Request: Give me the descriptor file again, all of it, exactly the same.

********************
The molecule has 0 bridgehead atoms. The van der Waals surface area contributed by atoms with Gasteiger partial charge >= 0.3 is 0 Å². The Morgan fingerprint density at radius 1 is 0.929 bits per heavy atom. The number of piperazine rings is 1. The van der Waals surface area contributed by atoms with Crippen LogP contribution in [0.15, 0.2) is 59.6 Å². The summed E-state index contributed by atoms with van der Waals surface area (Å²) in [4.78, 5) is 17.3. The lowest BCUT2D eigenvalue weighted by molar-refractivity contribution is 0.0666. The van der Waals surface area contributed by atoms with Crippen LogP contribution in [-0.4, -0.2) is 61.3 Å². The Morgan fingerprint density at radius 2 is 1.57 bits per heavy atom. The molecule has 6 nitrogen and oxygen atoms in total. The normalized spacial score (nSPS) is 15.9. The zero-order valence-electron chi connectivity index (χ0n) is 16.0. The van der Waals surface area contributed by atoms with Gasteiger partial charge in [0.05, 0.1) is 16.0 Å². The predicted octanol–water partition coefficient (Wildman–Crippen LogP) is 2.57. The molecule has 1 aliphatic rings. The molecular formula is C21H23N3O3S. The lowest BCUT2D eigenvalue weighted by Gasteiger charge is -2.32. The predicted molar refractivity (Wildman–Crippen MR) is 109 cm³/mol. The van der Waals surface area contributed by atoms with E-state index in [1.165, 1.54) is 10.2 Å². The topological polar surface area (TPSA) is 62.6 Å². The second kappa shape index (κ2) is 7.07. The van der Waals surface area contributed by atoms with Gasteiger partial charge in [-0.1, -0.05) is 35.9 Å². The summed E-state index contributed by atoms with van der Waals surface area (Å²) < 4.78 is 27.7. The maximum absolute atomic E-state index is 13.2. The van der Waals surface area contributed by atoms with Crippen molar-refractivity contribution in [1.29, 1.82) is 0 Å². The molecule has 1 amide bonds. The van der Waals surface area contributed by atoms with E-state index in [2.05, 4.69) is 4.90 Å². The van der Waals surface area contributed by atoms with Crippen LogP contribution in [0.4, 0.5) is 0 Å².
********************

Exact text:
The molecule has 0 bridgehead atoms. The van der Waals surface area contributed by atoms with Gasteiger partial charge >= 0.3 is 0 Å². The Morgan fingerprint density at radius 1 is 0.929 bits per heavy atom. The number of piperazine rings is 1. The van der Waals surface area contributed by atoms with Crippen LogP contribution in [0.15, 0.2) is 59.6 Å². The summed E-state index contributed by atoms with van der Waals surface area (Å²) in [4.78, 5) is 17.3. The lowest BCUT2D eigenvalue weighted by molar-refractivity contribution is 0.0666. The van der Waals surface area contributed by atoms with Crippen LogP contribution in [-0.4, -0.2) is 61.3 Å². The Morgan fingerprint density at radius 2 is 1.57 bits per heavy atom. The molecule has 6 nitrogen and oxygen atoms in total. The normalized spacial score (nSPS) is 15.9. The zero-order valence-electron chi connectivity index (χ0n) is 16.0. The van der Waals surface area contributed by atoms with Gasteiger partial charge in [0.05, 0.1) is 16.0 Å². The predicted octanol–water partition coefficient (Wildman–Crippen LogP) is 2.57. The molecule has 1 aliphatic rings. The molecular formula is C21H23N3O3S. The lowest BCUT2D eigenvalue weighted by Gasteiger charge is -2.32. The predicted molar refractivity (Wildman–Crippen MR) is 109 cm³/mol. The van der Waals surface area contributed by atoms with E-state index in [1.165, 1.54) is 10.2 Å². The topological polar surface area (TPSA) is 62.6 Å². The second kappa shape index (κ2) is 7.07. The van der Waals surface area contributed by atoms with Gasteiger partial charge in [-0.1, -0.05) is 35.9 Å². The summed E-state index contributed by atoms with van der Waals surface area (Å²) < 4.78 is 27.7. The maximum absolute atomic E-state index is 13.2. The van der Waals surface area contributed by atoms with Crippen molar-refractivity contribution in [1.29, 1.82) is 0 Å². The molecule has 1 amide bonds. The van der Waals surface area contributed by atoms with E-state index in [2.05, 4.69) is 4.90 Å². The van der Waals surface area contributed by atoms with Crippen LogP contribution in [0.4, 0.5) is 0 Å².